This is what the boot work is about. It’s about forming new synapses …

 

Motenko: The sandal work.

 

Hessler: I’m sorry, this is what the sandal work is about, is creating new ways of thinking, new passages in your brain that allow you to look at the same thing in a different way from somebody else, which is really an essential way, in many ways, of describing leadership. This person who’s out ahead of other people and thinking more creatively and analytically about the future.

 

More about the boot and sandal when we return. You’re listening to The Boss Show.

 

Speaker 1: It’s a Northwest lifestyle weekend on KOMO News. The Boss Show continues.

 

Hessler: I’m Jim Hessler, I’m the business guy.

 

Motenko: And I’m Steve Motenko, I’m the psychology guy, and we’re talking about this concept of balancing thought and action. As a leader you’ve got to take time to think, or as we call it in our model, sandal work. Evoking the Greek philosophers as opposed to the boot work, which is about just getting it done.

 

One thing that occurred to me we haven’t said, Jim, is that the demands on us to be flexible and adaptive are increasing as the pace of change increases.

 

Hessler: Yes, agreed.

 

Motenko: Us individually and us as organizations. If your head is down, and your blinders are on, and you’re getting the work done twenty-four seven, then with your boots strapped securely on, you miss the opportunity to notice what’s changing around you. That has to be a diligent endeavor, to notice what’s changing around you. That’s all sandal work.

 

Hessler: This is what we need our leaders to do. We need our leaders to do. We need our leaders to call us to the future. We need our leaders to help us imagine that future and they can’t do that if they’re not thinking.

 

Real quickly, a couple of things that we found really, really help with getting those sandals on and becoming a more deep thinking leader. Number one, you’ve really got to manage your calendar well. I guess the primary thing I’d like to say about that is you’ve got to schedule time for this thinking. It’s got to be on your calendar. So often we hear, “I’ll get to that when this task is over or this particular project is done, then I’ll do the analysis work.” You’ve got to be doing it all the time.

 

Motenko: As an executive coach I’m constantly suggesting to my clients that they diligently practice this by carving out time in their calendar, even for a short period of time as an experiment. Half an hour a day, or two hours a week, or whatever works in their schedule to get, if they can, away from the office. Maybe they do it at home, in a coffee house before they show up, but to carve out that time for that sandal time, that planning, reflective time.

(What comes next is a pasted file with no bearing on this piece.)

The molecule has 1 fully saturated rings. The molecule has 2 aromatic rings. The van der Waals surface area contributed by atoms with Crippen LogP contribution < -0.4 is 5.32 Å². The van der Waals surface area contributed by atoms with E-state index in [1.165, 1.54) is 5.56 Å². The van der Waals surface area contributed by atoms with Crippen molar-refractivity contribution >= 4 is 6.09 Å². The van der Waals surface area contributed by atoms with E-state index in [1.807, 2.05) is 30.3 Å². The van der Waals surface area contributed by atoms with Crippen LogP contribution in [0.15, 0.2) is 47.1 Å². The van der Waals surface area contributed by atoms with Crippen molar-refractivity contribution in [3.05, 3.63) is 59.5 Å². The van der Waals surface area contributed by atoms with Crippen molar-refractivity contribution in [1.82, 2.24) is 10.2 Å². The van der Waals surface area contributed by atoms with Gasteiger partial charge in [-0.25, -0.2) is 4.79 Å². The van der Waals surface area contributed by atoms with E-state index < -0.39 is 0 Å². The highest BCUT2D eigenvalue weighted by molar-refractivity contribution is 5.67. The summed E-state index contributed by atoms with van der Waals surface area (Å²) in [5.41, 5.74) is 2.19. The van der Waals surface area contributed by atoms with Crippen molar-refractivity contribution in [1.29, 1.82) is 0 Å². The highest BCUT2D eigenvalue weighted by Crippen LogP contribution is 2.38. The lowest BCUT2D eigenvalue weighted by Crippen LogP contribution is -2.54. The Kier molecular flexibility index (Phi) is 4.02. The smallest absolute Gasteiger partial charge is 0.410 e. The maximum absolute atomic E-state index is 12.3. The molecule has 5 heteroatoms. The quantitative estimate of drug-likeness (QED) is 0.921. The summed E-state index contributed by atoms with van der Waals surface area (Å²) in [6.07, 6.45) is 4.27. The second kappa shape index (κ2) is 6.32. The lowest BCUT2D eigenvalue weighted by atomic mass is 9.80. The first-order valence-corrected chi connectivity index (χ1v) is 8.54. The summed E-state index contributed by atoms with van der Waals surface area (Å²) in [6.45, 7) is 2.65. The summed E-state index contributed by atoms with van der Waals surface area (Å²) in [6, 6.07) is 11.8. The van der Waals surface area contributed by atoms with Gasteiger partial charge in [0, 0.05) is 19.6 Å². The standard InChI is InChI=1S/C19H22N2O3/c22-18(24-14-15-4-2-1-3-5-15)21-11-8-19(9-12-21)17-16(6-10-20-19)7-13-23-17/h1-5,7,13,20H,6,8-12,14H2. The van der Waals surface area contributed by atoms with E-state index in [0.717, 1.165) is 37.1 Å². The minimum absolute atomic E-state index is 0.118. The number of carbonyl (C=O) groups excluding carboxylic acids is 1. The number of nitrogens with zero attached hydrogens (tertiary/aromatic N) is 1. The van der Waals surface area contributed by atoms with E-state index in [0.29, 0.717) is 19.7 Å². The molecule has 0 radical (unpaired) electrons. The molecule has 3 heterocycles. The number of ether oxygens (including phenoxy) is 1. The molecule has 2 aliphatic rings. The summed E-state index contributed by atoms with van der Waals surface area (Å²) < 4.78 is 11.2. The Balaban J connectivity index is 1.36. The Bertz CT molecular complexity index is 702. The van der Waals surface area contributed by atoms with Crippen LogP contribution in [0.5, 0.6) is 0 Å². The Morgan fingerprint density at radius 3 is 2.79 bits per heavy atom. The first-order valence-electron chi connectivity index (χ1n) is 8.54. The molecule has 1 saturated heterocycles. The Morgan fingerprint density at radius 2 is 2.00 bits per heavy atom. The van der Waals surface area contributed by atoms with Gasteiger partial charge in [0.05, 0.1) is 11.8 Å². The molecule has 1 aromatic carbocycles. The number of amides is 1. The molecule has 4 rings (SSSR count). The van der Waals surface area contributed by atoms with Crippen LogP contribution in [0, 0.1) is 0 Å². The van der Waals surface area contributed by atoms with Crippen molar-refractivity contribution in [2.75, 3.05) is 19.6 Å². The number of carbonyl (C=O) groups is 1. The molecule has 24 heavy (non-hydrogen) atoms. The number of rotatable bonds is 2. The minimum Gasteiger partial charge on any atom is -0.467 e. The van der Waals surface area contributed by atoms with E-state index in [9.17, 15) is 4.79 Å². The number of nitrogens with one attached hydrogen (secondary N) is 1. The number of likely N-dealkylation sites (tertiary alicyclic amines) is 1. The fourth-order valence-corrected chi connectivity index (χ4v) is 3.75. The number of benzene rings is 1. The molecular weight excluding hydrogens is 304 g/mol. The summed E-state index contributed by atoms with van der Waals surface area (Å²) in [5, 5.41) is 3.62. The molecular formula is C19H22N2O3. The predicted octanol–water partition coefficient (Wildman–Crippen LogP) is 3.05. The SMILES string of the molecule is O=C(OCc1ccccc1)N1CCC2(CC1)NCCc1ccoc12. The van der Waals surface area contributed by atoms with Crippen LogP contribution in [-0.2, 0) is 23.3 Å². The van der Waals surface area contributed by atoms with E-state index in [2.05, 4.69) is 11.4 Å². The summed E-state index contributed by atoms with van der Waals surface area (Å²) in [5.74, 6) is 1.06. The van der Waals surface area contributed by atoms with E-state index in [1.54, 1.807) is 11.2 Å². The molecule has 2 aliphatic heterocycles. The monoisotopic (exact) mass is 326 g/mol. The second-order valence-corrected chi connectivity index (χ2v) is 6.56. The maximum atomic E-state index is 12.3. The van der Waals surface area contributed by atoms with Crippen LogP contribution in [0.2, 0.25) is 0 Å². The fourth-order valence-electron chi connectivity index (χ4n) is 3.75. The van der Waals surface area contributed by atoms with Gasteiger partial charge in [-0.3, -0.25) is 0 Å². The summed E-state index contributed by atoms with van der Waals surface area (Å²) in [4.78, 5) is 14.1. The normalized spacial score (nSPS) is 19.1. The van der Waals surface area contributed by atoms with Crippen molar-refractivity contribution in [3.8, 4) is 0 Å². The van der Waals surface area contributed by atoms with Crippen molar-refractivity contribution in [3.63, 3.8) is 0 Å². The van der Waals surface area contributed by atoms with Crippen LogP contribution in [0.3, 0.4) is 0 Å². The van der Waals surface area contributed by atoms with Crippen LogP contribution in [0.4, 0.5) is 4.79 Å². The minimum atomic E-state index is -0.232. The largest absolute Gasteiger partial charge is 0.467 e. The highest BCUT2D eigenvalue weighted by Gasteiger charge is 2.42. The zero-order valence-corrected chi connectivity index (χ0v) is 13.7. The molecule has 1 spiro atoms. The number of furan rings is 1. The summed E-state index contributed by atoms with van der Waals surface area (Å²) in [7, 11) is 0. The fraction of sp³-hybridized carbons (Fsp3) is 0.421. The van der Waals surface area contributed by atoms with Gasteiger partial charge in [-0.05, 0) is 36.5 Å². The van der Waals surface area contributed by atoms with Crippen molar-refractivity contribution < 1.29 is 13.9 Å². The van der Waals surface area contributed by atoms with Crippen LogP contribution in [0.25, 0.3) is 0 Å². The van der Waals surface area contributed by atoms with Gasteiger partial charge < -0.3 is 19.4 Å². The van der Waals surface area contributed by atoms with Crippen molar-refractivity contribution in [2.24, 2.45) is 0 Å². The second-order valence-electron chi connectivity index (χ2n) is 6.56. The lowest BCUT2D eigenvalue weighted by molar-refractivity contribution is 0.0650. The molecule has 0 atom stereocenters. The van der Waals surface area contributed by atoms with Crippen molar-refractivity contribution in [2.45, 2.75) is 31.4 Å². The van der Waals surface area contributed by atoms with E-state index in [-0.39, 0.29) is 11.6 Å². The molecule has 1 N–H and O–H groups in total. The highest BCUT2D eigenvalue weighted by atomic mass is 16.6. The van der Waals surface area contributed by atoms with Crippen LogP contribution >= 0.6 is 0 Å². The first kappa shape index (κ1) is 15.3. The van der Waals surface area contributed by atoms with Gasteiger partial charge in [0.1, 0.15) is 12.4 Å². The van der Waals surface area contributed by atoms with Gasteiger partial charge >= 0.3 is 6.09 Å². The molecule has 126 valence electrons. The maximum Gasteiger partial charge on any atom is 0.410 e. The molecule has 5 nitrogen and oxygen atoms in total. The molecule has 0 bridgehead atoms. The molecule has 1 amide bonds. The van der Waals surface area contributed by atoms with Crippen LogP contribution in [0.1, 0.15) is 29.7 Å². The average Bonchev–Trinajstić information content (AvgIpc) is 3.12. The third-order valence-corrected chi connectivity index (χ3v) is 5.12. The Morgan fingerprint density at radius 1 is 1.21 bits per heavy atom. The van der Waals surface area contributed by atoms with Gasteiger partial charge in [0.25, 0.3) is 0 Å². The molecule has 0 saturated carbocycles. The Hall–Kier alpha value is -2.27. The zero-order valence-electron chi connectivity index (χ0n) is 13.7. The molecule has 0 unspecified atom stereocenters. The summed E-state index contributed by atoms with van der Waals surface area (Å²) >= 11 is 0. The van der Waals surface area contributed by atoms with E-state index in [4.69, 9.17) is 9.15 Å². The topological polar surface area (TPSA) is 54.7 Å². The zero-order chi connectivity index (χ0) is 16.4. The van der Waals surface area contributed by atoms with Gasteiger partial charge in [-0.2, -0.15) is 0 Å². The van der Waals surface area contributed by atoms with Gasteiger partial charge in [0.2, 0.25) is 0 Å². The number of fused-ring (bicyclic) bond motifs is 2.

Hessler: What we found, if you’re worried about what other people will think of you doing that, form agreements with them and communicate your intentions in that time to the people that work with you so they can support you having that time to think. If you need to disappear from your office, or even work from home, or take a long walk, everybody knows why you’re doing that and they feel supportive of what it is you’re trying to think through.

 

Motenko: Sell the importance of it.

 

Hessler: Sell the importance of it. This is what’s in it for you if you can help me get this time. The other thing I like to talk about a lot, and it really sunk home with me when I began the first draft of our book Land on Your Feet Not on Your Face. You’ve got to take big stuff and make it small, because our orientation is to want to try to get a task done. I think you can actually take your sandal work and make it look like boot work if you divide it into really tiny chunks. I always say I never had a to-do list item on my to-do list that said write a book. That was a category or a project of a collection of activities. I would give myself credit and check boxes as I did each and every little step on the road to writing that book.

 

Motenko: It’s a little mental trick, but it works.

 

Hessler: Yeah, take big stuff and make it small. The other thing is you’ve just got to delegate. You’ve got to get the things off your desk that allow you to work on the high value stuff. Another fairly harsh thing to say is if you’re doing work that somebody who gets paid a lot less money than you could do just as well, you probably shouldn’t be doing that work, and you should be thinking about doing higher value activities.

 

Motenko: That’s part of this general idea critically important for all leaders, of prioritization.

 

Hessler: It’s hard to put those sandals on, there’s some resistance that you have, there’s some discomfort that people feel when they really enter into this world of being a thinking manager. Yet, it makes a huge difference to your business if you can get ahead of concepts, if you can be strategic, it just makes you a better leader.

 

More on that when we come back. You’re listening to The Boss Show.

 

Speaker 1: Now back to Jim Hessler and Steve Motenko. This is The Boss Show on KOMO News.

 

Motenko: Welcome back, I’m Steve Motenko, I’m the psychology guy.

 

Hessler: I’m Jim Hessler, the business guy. We have tried to avoid using our radio program as a platform to sell our book …

 

Motenko: As an infomercial.

 

Hessler: As an infomercial fr our book, but we really would like to recommend that you buy our book Land on Your Feet Not on Your Face. It talks about this boot and sandal concept in a lot more detail than we can talk about in the confines of this show. It would make a big difference to you to be a thinking leader rather than just a boot guy.

 

Motenko: Another way to say it is your career is limited if all you’re involved in is boot work, if you resist the sandal work, the thinking work, the planning work, the studying work …

 

Hessler: The creative.

 

Motenko: The creative work, the relationship building work, your career has a ceiling on it. Self-imposed ceiling.

 

Hessler: It does. When you get into this sandal mode there’s a lot of satisfaction, a lot of engagement, and a lot of fun that can come from being a thinking manager rather than just a doing manager.

 

Motenko: The Boss Show is produced by Boss Media Productions. Our sound engineer is Kevin Doddrell.

 

Hessler: If you missed any of this show you can get it in its entirety online at thebosshow.com, and you can go there to subscribe to the podcast or to contact us for any reason at all.

 

Motenko: Including bringing us, our coaching services, our leadership development services into your workplace.

 

Hessler: Thank you for listening.

 

Motenko: And don’t forget rule number six.

 

Hessler: Rule number six.